1 – 0 Mertesacker (20)
2 – 0 Sanchez (82)
Arsenal’s defence of the FA Cup began with a comfortable win over last season’s vanquished finalists. It was the most curious of ties, played out with the energy of a practice match on the part of the visitors whilst Arsenal provided enough energy to win. A real sense of perspective on the contest with more attention focused on Jimmy Bullard’s attire on television than on events on the pitch.
No criticism should be levelled at the players; after all, winning games at a canter is only a problem if you cannot move through the gears when required. There was precious little danger of that yesterday.
Alexis garnered praise for a tireless performance, capped off with a fine goal to seal the victory. Others put in a good night’s work as well, most notably Tomas Rosicky and Santi Cazorla. Against lacklustre opponents, the pair asserted their creative authority on the game, giving the maestro the stage upon which to sparkle.
The concern is the toll the continuous playing is taking on the Chilean. Phil Neville may have overstated the case in claiming Alexis is carrying the team but he isn’t far off the truth. Arsène sought to allay fears that the Chilean was in the ‘Red Zone’, arguing that it was just ‘Flaming Orange’ at the moment.
For once it is difficult to argue with Wenger’s post-match assertion that Arsenal were in control of proceedings,
We were in control and it was a positive game. We created many chances and it took us a while until the 82nd minute to get the second goal but overall I think we had a serious, positive and good collective performance.
The margin of victory might have been wider. Alexis could have scored a couple before the 82nd minute whilst Theo Walcott’s ring-rust denied him the chance to cap his return to first team action with a goal. The positive from that is his ease at making the runs to get into position. Timing will return over the coming matches.
Steve Bruce was lost for words at the paucity of Hull’s offering, a feeling intensified by the embarrassed disbelief at Per Mertesacker scoring from a corner. The resignation as he spat – I’ll paraphrase – “Conceding from a corner to them?“, suggests it will be a long hard five months if his charges don’t improve significantly in the Premier League.
Dover fans might have taunted Palace with, “You’re going down with the Leicester“; both sides will hope Hull replicate this lacklustre outing to give them hope.
Mertesacker will have enjoyed the respite from the tribulations which have haunted his season. Rarely harried in possession, he was quick to intercept in the event of Hull mustering anything which resembled an attack through the middle. Even his goal was minimal effort; a loping stride or two and a little hop off his tiptoes to guide the ball home.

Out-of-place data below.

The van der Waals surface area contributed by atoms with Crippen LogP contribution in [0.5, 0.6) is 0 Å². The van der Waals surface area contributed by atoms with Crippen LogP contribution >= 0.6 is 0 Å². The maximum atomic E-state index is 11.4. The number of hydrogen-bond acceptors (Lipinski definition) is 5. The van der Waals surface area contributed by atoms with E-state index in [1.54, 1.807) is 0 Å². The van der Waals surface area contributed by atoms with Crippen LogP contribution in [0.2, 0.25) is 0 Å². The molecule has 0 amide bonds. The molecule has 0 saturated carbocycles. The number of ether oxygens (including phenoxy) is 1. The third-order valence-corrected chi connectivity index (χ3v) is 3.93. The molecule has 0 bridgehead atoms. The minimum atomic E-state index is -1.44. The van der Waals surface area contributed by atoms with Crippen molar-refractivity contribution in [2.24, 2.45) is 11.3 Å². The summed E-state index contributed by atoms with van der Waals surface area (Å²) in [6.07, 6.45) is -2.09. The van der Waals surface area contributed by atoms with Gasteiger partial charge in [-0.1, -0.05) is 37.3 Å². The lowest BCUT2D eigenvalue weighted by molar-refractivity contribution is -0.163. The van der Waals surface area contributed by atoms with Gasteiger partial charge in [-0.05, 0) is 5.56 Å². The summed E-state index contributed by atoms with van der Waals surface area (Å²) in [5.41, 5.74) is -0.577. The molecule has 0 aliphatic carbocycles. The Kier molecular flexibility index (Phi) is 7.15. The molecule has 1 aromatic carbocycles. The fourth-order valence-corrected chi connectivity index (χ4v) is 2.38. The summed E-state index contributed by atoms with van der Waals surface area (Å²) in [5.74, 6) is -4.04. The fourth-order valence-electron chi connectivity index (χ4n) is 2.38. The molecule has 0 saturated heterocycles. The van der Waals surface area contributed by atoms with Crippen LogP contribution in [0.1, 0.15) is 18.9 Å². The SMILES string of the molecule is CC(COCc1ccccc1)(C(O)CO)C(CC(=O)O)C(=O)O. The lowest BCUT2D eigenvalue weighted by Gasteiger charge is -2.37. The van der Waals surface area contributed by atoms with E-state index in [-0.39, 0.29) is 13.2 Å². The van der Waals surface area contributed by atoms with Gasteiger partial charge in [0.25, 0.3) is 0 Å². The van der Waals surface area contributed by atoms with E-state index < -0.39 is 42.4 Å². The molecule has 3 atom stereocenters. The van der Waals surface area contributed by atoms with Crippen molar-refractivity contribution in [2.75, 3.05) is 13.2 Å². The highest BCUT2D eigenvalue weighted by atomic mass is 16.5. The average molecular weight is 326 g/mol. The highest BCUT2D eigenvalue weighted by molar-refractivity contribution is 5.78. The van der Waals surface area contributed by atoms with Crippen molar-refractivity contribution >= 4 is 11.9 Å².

It’s a match into which nothing too much can be read. Arsenal were so far superior that it was almost too easy. David Ospina had to a couple of saves to make as the rumour mill went into overdrive that the position of first-choice custodian was his to lose. Which will probably be soon and due to injury, if the misfortune which has blighted his time at the club so far is anything to go by.
Coquelin was busy here, there and everywhere on the pitch. Arsène gave him hope that a squad place might be forthcoming if he keeps it up but the jury remains out on Joel Campbell. The Costa Rican international understandably drifted in and out of the game which is unsurprising given what little playing time he has enjoyed this season. It might have been different had he scored the early opportunity presented to him. He huffed, harried, played and neat pass or two but offered nothing to suggest he has a long-term future in the starting line-up.
Prior to the match, it was suggested the club had offered him a new contract. A dubious turn of events in view of the closeness to being sold he came last summer and on the basis of the rarity of his appearances this season, strange especially as he has not been able to use them to force more than the most fleeting of movement off the bench.
It was a pleasant way to finish off a difficult week. Tonight’s fourth round draw will no doubt throw out tougher tests – let’s face it, they can’t be much easier – but immediate attention turns to Stoke City’s visit at the weekend and transfer window.
The first rumour of the week surrounds St Etienne’s centre half, Loic Perrin. Yes, Reggie’s younger brother which with all the comedy defending this season, means he will fit right in.
From The Vaults
An interest contrast this morning from this day in 1932 as Arsenal prepared for their forthcoming FA Cup Third Round tie with non-League Darwen.
The defending champions were becoming bigger news, the first story from the inside pages as opposed to the sports sections, but underline what the romance of the FA Cup was all about. The butcher, the baker, the candlestick maker; they were just about the only professions not represented in Darwen’s £25 squad (equivalent of £9.5k today) as the prepared to face their opponents whose value was £40k (£15m) today.
No mercy was shown by Arsenal the following Saturday as Darwen were put to the sword with an 11 – 1 scoreline.
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